50:350:108 Writing Lab for Multilingual Learners (1) This 1-credit lab supplements ESL instruction in college-level writing with practice in reading comprehension, grammar and mechanics, and style at the level of the sentence and paragraph.
50:350:150 Introduction to Digital Humanities (3) An introduction to work at the intersection of digital technology and the humanities. Coursework involves the use of digital technology to compose, design, and create digital projects and also the analysis of digital objects from a humanistic perspective.     
50:350:160 Texts and Theories (3) Survey of critical approaches to reading and writing about literary texts.
50:350:201 Introduction to English Studies (3) This course is intended to answer the question: What are we doing and learning when we major in English? We will explore the conventions, methods, assumptions, and concerns of some of the subdisciplines in English studies: literature and literary criticism, creative writing, composition, rhetoric, business/technical writing, linguistics, film/media studies, and journalism. Prerequisite: 50:350:102.
50:350:212 Global Perceptions of Religion, Race, and Gender in Literature (3) A comparative study of modern texts from various cultures: Anglo-American, European, African, Indian, and Islamic. We will look at a variety of genres, and our study will be informed by various theoretical perspectives impinging on feminism, religion, colonialism, and international political developments in the modern era. The texts in this course will be examined in their historical contexts, with due emphasis upon their intentions. Prerequisite: 50:350:102.
50:350:213 Literature of Abrahamic Faiths (3) Study of selected literature from the three great monotheistic religions, beginning with their respective scriptures, and proceeding through their philosophical and literary traditions to their contemporary writings. Figures to be examined will include: Augustine, Philo, Aquinas, Dante, al-Ghazzali, Solomon Ibn Gabirol, Maimonides, Sa'adi, Rumi, Spinoza, Bialik, Uri Zevi Gruenberg, Nizar Qabbani, Iqbal, and Isaac Bashevis Singer. Prerequisite: 50:350:102.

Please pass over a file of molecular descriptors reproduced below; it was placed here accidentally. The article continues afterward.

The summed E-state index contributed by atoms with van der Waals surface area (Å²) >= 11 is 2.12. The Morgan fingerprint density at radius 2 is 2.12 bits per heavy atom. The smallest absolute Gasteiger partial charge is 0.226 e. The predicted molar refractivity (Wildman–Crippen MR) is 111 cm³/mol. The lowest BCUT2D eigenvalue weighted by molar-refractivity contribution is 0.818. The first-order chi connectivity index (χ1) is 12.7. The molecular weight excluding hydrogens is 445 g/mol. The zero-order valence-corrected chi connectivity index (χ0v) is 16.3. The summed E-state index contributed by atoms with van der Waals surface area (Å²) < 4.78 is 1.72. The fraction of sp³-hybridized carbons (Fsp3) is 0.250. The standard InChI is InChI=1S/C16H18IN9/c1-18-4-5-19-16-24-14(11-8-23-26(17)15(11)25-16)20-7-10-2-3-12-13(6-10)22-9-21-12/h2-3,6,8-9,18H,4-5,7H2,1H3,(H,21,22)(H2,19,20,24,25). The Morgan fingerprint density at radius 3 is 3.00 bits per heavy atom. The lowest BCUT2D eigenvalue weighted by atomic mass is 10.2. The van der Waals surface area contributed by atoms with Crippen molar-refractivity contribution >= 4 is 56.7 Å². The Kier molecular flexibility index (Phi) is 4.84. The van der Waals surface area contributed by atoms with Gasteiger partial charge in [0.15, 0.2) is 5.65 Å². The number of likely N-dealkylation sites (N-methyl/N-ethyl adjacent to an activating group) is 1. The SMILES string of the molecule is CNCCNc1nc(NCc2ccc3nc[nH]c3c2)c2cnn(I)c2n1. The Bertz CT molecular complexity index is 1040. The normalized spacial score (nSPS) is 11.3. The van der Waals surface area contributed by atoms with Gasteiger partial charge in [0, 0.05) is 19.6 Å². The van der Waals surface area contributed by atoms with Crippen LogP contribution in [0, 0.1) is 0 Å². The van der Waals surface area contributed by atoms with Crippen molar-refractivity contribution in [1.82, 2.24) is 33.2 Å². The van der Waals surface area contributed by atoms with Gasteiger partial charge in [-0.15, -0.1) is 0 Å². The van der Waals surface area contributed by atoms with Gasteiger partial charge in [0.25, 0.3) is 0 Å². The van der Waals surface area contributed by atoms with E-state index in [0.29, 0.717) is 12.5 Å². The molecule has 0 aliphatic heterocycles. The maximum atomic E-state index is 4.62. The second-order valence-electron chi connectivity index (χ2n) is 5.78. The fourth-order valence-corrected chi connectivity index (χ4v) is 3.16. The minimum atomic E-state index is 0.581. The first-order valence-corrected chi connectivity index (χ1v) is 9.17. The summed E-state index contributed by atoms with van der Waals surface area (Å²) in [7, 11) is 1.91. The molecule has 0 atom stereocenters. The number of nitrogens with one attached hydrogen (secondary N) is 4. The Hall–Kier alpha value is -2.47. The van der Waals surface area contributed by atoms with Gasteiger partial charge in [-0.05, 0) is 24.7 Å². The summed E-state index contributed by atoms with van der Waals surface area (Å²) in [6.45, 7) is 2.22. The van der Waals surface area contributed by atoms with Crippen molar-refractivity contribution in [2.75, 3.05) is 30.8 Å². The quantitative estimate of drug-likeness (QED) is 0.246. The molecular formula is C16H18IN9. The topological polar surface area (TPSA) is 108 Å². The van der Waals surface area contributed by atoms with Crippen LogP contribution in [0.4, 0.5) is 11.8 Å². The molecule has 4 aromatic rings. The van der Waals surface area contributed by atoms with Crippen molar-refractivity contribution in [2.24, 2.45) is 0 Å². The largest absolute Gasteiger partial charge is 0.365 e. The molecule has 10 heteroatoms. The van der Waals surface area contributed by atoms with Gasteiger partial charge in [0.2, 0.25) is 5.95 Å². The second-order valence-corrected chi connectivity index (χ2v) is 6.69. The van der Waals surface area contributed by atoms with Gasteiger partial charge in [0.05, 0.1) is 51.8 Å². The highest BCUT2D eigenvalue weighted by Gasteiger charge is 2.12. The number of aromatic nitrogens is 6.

50:350:220 Critical Methods in English (W) (3) Survey of research sources and critical approaches to be used in reading and writing about literary texts, including materials available on the internet. Prerequisite: 50:350:102. Curriculum 50:350 students only.
50:350:221 Literatures in English I (3) Historical survey of literatures written in English (primarily British and American literatures) from the Middle Ages through 1660.
50:350:222 Literatures in English II (3) Historical survey of literatures written in English (primarily British and American literatures) from 1660 to 1900.
50:350:223 Literatures in English III (G) (3) Survey of 20th-century literatures written in English, with emphasis on colonial and postcolonial themes.
50:350:224,225,226 Special Topics (3,3,3) A course in a specially selected topic. Prerequisite: 50:350:102 or 220.
50:350:227 Folk and Fairy Tales Across Media (3) This course introduces students to diverse fairy and folk tales from a variety of critical lenses. Students will practice critical approaches to classic tales and their adaptation across time, space, and media. Prerequisite: 50:350:102.
50:350:232 World Novel in the 20th Century (G) (3) Major novels from the literatures of Europe, Latin America, Africa, and the East, read in translation.
50:350:235 Short-Story Collections of the Ancient and Medieval World (3) The short story is often presumed to be a relatively recent invention, a diminutive offshoot of the novel, a form which sees its major growth in the 18th century. But the short story has been thriving, independent of long-form fiction, with a long heritage in world literature, and is often found as pieces in larger narrative tapestries. This course will explore five of these collections of shorter fiction, ranging from classical India, to the Roman Empire, to the heights of medieval Arab civilization, to Italy and England just before the European Renaissance. These stories comprise some of the most interesting and innovative attempts to fictionalize human experience, ranging from animal fables, to fabliaux and other bawdy tales, to works of religious experience and mythological explanations of the natural world. We will read narratives of change and wonder, encounter the values of high and low culture, and learn how different authors have encapsulated the diversity of human life in the ancient and medieval era, across two continents. Prerequisite: 50:350:102.